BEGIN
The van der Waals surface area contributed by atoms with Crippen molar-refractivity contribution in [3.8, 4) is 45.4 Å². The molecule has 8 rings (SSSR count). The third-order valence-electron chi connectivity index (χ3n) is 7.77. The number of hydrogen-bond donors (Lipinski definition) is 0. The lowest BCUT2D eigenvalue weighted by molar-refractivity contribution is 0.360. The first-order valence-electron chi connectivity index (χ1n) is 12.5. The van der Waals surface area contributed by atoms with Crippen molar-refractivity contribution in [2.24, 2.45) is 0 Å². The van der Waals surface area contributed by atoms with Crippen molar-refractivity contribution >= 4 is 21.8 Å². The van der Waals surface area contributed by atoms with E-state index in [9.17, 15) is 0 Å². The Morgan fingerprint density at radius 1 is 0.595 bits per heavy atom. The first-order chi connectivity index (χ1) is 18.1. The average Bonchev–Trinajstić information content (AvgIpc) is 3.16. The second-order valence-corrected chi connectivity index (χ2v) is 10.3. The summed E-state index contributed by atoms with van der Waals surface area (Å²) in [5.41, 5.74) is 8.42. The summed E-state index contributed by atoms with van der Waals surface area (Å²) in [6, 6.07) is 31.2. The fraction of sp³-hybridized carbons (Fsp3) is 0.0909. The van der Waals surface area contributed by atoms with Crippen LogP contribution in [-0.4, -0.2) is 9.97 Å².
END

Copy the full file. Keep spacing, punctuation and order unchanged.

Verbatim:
The van der Waals surface area contributed by atoms with Crippen molar-refractivity contribution in [3.8, 4) is 45.4 Å². The molecule has 8 rings (SSSR count). The third-order valence-electron chi connectivity index (χ3n) is 7.77. The number of hydrogen-bond donors (Lipinski definition) is 0. The lowest BCUT2D eigenvalue weighted by molar-refractivity contribution is 0.360. The first-order valence-electron chi connectivity index (χ1n) is 12.5. The van der Waals surface area contributed by atoms with Crippen molar-refractivity contribution in [2.24, 2.45) is 0 Å². The van der Waals surface area contributed by atoms with Crippen molar-refractivity contribution >= 4 is 21.8 Å². The van der Waals surface area contributed by atoms with E-state index in [9.17, 15) is 0 Å². The Morgan fingerprint density at radius 1 is 0.595 bits per heavy atom. The first-order chi connectivity index (χ1) is 18.1. The average Bonchev–Trinajstić information content (AvgIpc) is 3.16. The second-order valence-corrected chi connectivity index (χ2v) is 10.3. The summed E-state index contributed by atoms with van der Waals surface area (Å²) in [5.41, 5.74) is 8.42. The summed E-state index contributed by atoms with van der Waals surface area (Å²) in [6, 6.07) is 31.2. The fraction of sp³-hybridized carbons (Fsp3) is 0.0909. The van der Waals surface area contributed by atoms with Crippen LogP contribution in [-0.4, -0.2) is 9.97 Å².